Brief Summary

provided by Catalog of Hymenoptera in America North of Mexico
Collectively, the members of this family are known as thread-waisted wasps because of the slender, elongate abdominal petiole. Most North American species are moderately large wasps, many of them with conspicuous coloration. The nesting habits are quite varied: The majority of species are digger or sand wasps, excavating their nests in soil; others utilize pre-existing cavities or borings in wood, or abandoned mud-dauber cells; a few are mud-daubers. The prey is also quite varied and includes spiders, cockroaches, crickets, grasshoppers, katydids and larvae of Lepidoptera and Hymenoptera. Normally, the species of a genus or higher category prey upon species of only one of the foregoing groups.
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Catalog of Hymenoptera in America North of Mexico. 1979. Prepared cooperatively by specialists on the various groups of Hymenoptera under the direction of Karl V. Krombein and Paul D. Hurd, Jr., Smithsonian Institution, and David R. Smith and B. D. Burks, Systematic Entomology Laboratory, Insect Identification and Beneficial Insect Introduction Institute. Science and Education Administration, United States Department of Agriculture.

Sphecidae

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Isodontia larva

The Sphecidae are a cosmopolitan family of wasps of the suborder Apocrita that includes sand wasps, mud daubers, and other thread-waisted wasps.

The name Sphecidae was formerly given to a much larger grouping of wasps. This was found to be paraphyletic, so most of the old subfamilies have been moved to the Crabronidae.

Biology

The biology of the Sphecidae, even under the restricted definition, is still fairly diverse; some sceliphrines even display rudimentary forms of sociality, and some sphecines rear multiple larvae in a single large brood cell. Many nest in pre-existing cavities, or dig simple burrows in the soil, but some species construct free-standing nests of mud and even (in one genus) resin. All are predatory and parasitoidal, but the type of prey ranges from spiders to various dictyopterans, orthopteroids and larvae of either Lepidoptera or other Hymenoptera; the vast majority practice mass provisioning, providing all the prey items prior to laying the egg.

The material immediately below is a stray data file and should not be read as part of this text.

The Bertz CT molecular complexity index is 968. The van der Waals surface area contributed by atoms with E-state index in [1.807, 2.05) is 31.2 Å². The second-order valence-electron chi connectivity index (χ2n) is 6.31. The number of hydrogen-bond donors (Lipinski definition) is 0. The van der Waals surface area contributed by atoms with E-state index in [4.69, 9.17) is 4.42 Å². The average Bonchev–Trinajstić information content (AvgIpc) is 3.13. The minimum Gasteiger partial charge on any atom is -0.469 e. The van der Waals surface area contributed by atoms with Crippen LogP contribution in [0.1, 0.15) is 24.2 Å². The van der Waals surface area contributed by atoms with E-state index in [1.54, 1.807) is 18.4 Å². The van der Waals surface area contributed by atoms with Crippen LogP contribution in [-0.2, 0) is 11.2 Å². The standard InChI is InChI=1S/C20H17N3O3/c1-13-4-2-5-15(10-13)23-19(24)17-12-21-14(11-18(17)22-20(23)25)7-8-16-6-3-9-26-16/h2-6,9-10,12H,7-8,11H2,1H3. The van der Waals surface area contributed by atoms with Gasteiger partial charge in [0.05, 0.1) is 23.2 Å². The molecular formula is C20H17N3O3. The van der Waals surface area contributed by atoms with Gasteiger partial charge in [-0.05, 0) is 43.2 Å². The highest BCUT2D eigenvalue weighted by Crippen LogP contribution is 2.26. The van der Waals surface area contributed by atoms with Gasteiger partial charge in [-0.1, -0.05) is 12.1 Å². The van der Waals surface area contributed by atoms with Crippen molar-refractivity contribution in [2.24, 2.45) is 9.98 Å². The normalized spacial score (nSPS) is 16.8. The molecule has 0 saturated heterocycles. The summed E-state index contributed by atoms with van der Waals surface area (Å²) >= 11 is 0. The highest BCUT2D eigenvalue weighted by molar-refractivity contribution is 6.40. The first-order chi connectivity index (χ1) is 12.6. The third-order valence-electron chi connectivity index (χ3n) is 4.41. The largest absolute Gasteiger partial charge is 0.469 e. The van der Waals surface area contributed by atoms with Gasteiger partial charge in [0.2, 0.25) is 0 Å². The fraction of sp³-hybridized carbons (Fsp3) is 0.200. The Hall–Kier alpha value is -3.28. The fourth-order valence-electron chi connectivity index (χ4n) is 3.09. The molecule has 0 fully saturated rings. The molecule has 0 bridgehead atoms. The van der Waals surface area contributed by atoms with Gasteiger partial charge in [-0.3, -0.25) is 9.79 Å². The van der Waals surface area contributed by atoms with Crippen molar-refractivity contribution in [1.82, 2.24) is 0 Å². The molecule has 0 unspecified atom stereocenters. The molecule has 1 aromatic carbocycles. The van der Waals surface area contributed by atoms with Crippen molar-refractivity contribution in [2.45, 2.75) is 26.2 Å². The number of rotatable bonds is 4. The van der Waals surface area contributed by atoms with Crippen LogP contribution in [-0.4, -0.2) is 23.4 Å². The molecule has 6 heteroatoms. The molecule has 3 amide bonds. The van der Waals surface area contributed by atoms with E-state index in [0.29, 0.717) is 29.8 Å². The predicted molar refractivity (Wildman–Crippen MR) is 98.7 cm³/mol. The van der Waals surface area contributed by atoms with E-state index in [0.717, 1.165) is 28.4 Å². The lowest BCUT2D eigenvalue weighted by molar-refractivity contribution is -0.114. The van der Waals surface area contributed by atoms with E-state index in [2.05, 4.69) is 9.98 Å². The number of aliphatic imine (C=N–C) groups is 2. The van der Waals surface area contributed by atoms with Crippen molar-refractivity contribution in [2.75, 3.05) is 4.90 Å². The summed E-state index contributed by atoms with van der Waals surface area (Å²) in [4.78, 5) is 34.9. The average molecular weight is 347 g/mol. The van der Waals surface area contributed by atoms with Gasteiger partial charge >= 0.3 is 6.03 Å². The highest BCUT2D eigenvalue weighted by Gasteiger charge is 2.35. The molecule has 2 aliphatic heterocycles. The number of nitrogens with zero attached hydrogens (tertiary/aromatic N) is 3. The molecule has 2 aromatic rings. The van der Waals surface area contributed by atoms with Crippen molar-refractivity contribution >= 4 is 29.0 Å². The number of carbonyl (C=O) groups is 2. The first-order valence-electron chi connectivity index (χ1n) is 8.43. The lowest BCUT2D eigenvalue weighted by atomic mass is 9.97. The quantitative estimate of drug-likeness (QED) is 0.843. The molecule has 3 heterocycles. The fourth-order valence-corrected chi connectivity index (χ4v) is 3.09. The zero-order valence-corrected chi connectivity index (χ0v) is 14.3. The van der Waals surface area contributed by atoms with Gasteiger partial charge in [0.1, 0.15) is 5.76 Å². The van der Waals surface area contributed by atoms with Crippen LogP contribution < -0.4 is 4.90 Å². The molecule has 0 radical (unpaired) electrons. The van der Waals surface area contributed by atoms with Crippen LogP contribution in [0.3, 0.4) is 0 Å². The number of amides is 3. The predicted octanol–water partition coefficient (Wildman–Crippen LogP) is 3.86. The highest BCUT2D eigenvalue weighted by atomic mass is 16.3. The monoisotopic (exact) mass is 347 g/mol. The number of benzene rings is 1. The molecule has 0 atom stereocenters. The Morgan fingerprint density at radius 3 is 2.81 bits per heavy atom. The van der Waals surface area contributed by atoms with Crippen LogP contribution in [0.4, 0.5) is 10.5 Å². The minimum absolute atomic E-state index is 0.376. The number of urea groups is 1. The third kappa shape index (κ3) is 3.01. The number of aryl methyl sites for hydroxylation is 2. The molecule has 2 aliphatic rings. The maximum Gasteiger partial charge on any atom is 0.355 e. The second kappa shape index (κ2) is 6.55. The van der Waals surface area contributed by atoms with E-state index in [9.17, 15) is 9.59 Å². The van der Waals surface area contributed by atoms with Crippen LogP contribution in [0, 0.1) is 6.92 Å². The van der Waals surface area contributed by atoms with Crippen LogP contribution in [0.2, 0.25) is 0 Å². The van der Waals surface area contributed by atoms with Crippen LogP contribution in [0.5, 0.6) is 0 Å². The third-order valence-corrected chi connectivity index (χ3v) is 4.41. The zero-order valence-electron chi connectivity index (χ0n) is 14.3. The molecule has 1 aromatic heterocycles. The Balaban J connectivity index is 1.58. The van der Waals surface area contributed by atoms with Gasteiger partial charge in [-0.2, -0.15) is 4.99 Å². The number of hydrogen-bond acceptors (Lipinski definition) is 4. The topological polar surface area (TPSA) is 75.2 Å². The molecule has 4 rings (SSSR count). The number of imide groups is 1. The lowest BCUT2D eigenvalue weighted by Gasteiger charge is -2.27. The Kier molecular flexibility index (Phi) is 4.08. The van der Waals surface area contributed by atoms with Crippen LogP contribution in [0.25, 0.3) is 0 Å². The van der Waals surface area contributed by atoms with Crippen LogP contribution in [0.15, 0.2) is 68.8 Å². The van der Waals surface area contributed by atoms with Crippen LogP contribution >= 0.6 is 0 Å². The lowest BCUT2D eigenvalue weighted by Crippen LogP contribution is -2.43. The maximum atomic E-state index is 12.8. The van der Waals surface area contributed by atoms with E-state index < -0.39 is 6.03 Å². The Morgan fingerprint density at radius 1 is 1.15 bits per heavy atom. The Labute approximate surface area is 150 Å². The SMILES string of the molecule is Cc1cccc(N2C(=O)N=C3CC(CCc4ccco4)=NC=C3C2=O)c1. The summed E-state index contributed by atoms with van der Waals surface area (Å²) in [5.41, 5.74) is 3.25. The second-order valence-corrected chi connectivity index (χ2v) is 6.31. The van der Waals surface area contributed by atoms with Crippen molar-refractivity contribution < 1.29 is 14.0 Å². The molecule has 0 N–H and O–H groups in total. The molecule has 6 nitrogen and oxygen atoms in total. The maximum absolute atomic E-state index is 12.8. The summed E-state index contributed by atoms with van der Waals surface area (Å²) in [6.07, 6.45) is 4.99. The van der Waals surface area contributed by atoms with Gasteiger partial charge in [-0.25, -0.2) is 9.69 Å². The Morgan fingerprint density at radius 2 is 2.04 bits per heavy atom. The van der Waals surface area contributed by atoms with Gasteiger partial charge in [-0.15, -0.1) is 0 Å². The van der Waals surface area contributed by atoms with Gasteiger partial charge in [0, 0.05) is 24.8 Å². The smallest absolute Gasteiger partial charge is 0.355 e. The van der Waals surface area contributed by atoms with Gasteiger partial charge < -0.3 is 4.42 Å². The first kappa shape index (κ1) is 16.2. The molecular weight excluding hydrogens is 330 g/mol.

Phylogeny

This phylogenetic tree is based on Sann et al., 2018, which used phylogenomics to demonstrate that both the bees (Anthophila) and the Sphecidae arose from within the former Crabronidae, which is therefore paraphyletic, and which they suggested should be split into several families; the former family Heterogynaidae nests within the Bembicidae, as here defined.[1] These findings differ in several details from studies published by two other sets of authors in 2017,[2][3] though all three studies demonstrate a paraphyletic "Crabronidae."

Apoidea  

Ampulicidae

     

Astatidae

       

Bembicidae

     

Sphecidae (sensu stricto)

       

Crabronidae (sensu stricto)

   

Mellinidae

               

Pemphredonidae

   

Philanthidae

       

Psenidae